• Br J Anaesth · Jul 2019

    Integrating basophil activation tests into evaluation of perioperative anaphylaxis to neuromuscular blocking agents.

    • Jamma Li, Oliver G Best, Michael A Rose, Sarah L Green, Richard B Fulton, and Suran L Fernando.
    • Department of Clinical Immunology and Allergy, Royal North Shore Hospital, Sydney, Australia; Medicine (Immunology & Infectious Diseases), University of Sydney, Sydney, Australia; Medicine (Immunology & Infectious Diseases), NSW Health Pathology, Sydney, Australia. Electronic address: jamma.li@health.nsw.gov.au.
    • Br J Anaesth. 2019 Jul 1; 123 (1): e135-e143.

    BackgroundNeuromuscular blocking agents (NMBAs) remain the leading cause of perioperative anaphylaxis in Australia. Standard evaluation comprises history, skin tests, and in vitro specific immunoglobulin E tests. Drug provocation tests to suspected NMBA culprits are associated with a significant risk. Basophil activation testing (BAT) is a potentially useful in vitro test that is not commercially available in Australia or as part of standard evaluation.MethodsAll patients attending the Anaesthetic Allergy Clinic in Sydney, Australia between May 2017 and July 2018 exposed to an NMBA before the onset of anaphylaxis during their anaesthetic qualified for the study. We recruited 120 patients sequentially who received standard evaluation plus BAT using CD63, CD203c, and CD300a as surface activation markers.ResultsBAT results were expressed as % upregulation above the negative control and stimulation index (mean fluorescence index of stimulated sample divided by the negative control). We calculated cut-offs of 4.45% and 1.44 for CD63, and 8.80% and 1.49 for CD203c, respectively. Sensitivity was 77% with specificity of 76%. A subgroup of 10 patients with NMBA anaphylaxis had no sensitisation on skin tests. BAT using CD63 and CD203c showed sensitisation in six of these 10, and adding CD300a identified sensitisation in nine patients. BAT was positive in seven of nine patients with anaphylaxis of unknown aetiology.ConclusionsBAT may be a useful supplement to the standard evaluation in diagnosing NMBA anaphylaxis in patients with suggestive histories, but no sensitisation on skin tests. Ongoing study of this specific group of patients is required to clarify its utility in clinical practice.Copyright © 2019 British Journal of Anaesthesia. Published by Elsevier Ltd. All rights reserved.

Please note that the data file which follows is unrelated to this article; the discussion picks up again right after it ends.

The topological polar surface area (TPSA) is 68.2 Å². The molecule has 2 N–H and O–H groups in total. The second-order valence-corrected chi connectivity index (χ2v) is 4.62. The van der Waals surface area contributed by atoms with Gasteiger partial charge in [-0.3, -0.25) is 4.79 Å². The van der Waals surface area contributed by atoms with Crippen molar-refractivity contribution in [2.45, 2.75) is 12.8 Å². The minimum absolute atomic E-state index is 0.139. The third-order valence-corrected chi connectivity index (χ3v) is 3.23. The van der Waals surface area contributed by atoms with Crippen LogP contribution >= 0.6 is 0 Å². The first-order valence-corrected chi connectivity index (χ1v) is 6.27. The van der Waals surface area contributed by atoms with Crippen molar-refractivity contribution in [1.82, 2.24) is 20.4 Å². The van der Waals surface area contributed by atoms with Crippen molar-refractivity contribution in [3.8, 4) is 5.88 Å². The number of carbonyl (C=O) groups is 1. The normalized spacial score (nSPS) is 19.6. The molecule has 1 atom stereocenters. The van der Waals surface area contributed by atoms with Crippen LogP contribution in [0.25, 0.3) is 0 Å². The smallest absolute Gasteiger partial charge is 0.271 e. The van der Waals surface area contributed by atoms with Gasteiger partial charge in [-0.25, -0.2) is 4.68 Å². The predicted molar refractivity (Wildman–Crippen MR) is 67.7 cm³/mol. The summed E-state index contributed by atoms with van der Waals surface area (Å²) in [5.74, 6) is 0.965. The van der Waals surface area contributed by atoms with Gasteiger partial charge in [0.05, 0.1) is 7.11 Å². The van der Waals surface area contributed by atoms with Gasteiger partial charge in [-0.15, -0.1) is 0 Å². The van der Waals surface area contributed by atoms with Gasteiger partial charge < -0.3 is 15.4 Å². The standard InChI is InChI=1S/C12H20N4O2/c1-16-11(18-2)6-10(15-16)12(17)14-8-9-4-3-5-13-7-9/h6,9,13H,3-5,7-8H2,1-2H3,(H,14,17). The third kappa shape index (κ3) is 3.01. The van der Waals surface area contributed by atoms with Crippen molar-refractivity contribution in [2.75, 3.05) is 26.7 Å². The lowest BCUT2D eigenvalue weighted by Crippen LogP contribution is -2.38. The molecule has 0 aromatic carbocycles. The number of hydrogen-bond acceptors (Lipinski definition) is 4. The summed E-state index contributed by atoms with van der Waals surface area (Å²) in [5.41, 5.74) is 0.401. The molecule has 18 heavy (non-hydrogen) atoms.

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    This article appears in the collection: What is the significance of Pholcodine for anesthesia?.


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